The fruits of Crataegus pubescens are known in Mexico as tejocotes and are eaten raw, cooked, or in jam during the winter months. They are stuffed in the piñatas broken during the traditional pre-Christmas parties known as posadas. They are also cooked with other fruits to prepare a Christmas punch. The mixture of tejocote paste, sugar, and chili powder produces a popular Mexican candy called rielitos, which is manufactured by several brands.

In the southern United States fruits of three native species are collectively known as Mayhaws and are made into jellies which are considered a great delicacy.

The leaves are edible and, if picked in the months of April and May, they are tender enough to be used in salads.[1]

Medicinal use

The dried fruits of Crataegus pinnatifida (called or shān zhā in Chinese) are used in naturopathic medicine and traditional Chinese medicine, primarily as a digestive aid. A closely related species, Crataegus cuneata (Japanese Hawthorn, called sanzashi in Japanese) is used in a similar manner. Other species (especially Crataegus laevigata) are used in Western herbal medicine, where the plant is believed to strengthen cardiovascular function [3]. In recent years, this use has been noted and adopted by Chinese herbalists as well [4]. Hawthorn is also used as an aid to lower blood pressure, and treat some heart related diseases.

Clinical trials

Several clinical trials have assessed the ability of hawthorn to help improve exercise tolerance in people with NYHA class II cardiac insufficiency compared to placebo. One trial, at (300mg/day) for 4 to 8 weeks, found no difference from placebo. The second trial, including 78 subjects (600mg/day) for 8 weeks, found "significant improvement in exercise tolerance" and lower blood pressure and heart rate during exercise. The third trial, including 32 subjects (900mg/day) for 8 weeks, found improved exercise tolerance as well as a reduction in the "incidence and severity of symptoms such as dyspnea" and fatigue decreased by approximately 50% [2].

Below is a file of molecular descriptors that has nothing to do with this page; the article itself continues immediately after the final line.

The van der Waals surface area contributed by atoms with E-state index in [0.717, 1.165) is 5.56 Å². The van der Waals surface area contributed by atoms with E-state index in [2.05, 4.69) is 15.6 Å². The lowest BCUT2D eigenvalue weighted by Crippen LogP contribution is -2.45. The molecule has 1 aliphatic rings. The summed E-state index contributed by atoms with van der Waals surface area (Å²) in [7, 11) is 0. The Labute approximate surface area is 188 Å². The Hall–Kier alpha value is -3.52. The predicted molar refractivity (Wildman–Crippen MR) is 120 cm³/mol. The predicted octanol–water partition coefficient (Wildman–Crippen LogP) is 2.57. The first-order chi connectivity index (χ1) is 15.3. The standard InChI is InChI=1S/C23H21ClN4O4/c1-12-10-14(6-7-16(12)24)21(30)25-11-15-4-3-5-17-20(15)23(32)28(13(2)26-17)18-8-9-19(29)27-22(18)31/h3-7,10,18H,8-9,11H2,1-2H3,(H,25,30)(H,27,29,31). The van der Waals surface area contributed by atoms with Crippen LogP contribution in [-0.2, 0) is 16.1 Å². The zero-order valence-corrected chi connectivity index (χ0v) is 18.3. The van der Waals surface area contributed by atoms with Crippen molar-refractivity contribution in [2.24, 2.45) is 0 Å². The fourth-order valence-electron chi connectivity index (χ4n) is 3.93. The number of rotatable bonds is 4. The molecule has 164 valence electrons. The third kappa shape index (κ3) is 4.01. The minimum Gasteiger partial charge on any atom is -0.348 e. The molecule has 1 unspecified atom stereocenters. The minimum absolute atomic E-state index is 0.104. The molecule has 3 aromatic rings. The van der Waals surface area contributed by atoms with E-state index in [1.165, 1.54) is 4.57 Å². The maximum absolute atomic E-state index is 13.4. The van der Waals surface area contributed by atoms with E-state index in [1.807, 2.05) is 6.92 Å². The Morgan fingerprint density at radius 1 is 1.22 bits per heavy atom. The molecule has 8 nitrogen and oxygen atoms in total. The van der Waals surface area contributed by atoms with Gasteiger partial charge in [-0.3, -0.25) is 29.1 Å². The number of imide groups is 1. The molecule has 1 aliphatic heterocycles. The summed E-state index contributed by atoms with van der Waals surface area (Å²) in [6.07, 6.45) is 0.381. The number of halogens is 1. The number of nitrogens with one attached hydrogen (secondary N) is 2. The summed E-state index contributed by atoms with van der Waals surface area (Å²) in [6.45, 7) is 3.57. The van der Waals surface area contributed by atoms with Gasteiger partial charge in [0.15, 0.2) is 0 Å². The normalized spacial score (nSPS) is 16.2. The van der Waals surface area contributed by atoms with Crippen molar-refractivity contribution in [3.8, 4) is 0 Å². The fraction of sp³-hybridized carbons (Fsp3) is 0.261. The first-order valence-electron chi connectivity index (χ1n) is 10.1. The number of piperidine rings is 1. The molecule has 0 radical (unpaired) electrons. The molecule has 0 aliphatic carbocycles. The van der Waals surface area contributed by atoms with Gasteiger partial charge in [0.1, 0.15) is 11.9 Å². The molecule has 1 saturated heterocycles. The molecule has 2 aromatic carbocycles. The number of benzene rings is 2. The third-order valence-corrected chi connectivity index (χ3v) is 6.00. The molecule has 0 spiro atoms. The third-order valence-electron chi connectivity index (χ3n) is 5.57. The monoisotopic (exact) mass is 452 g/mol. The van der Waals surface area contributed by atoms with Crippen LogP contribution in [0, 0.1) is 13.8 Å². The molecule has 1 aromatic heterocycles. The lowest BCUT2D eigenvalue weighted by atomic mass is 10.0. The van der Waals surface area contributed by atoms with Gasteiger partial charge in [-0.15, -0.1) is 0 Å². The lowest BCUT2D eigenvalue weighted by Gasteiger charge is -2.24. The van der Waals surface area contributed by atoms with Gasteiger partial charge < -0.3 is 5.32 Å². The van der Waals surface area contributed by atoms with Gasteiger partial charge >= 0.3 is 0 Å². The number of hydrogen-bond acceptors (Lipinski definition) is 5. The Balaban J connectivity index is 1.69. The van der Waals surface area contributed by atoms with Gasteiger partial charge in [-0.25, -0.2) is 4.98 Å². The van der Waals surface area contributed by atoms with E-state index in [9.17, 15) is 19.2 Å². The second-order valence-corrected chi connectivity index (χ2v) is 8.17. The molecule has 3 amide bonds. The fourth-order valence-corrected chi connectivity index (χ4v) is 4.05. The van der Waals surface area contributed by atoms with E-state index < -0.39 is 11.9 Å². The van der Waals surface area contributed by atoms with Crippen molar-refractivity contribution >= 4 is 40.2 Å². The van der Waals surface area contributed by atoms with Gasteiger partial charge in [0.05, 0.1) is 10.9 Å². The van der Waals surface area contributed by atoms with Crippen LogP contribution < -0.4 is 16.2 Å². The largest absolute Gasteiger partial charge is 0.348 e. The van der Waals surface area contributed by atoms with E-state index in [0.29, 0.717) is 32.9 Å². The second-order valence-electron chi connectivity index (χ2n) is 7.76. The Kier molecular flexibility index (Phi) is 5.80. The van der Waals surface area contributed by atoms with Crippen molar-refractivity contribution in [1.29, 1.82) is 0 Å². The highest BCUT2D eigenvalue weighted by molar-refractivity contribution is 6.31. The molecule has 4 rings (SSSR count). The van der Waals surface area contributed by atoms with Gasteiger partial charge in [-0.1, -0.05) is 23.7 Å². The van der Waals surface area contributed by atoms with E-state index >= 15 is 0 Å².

In the HERB-CHF (Hawthorn Extract Randomized Blinded Chronic HF Study) clinical trial, 120 patients took 450mg of hawthorn extract twice daily for 6 months in combination with standard therapy and a standardized exercise program. "No effects of hawthorn were seen on either quality-of-life endpoint (Tables 1 and 2), or when adjusted for LVEF" [3].

One study, consisting of 1011 patients taking one tablet (standardized to 84.3mg procyanidin) twice daily for 24 weeks, found "improvements in clinical symptoms (such as fatigue, palpitations, and exercise dyspnea), performance and exercise tolerance test, and ejection fraction" [4].

Other uses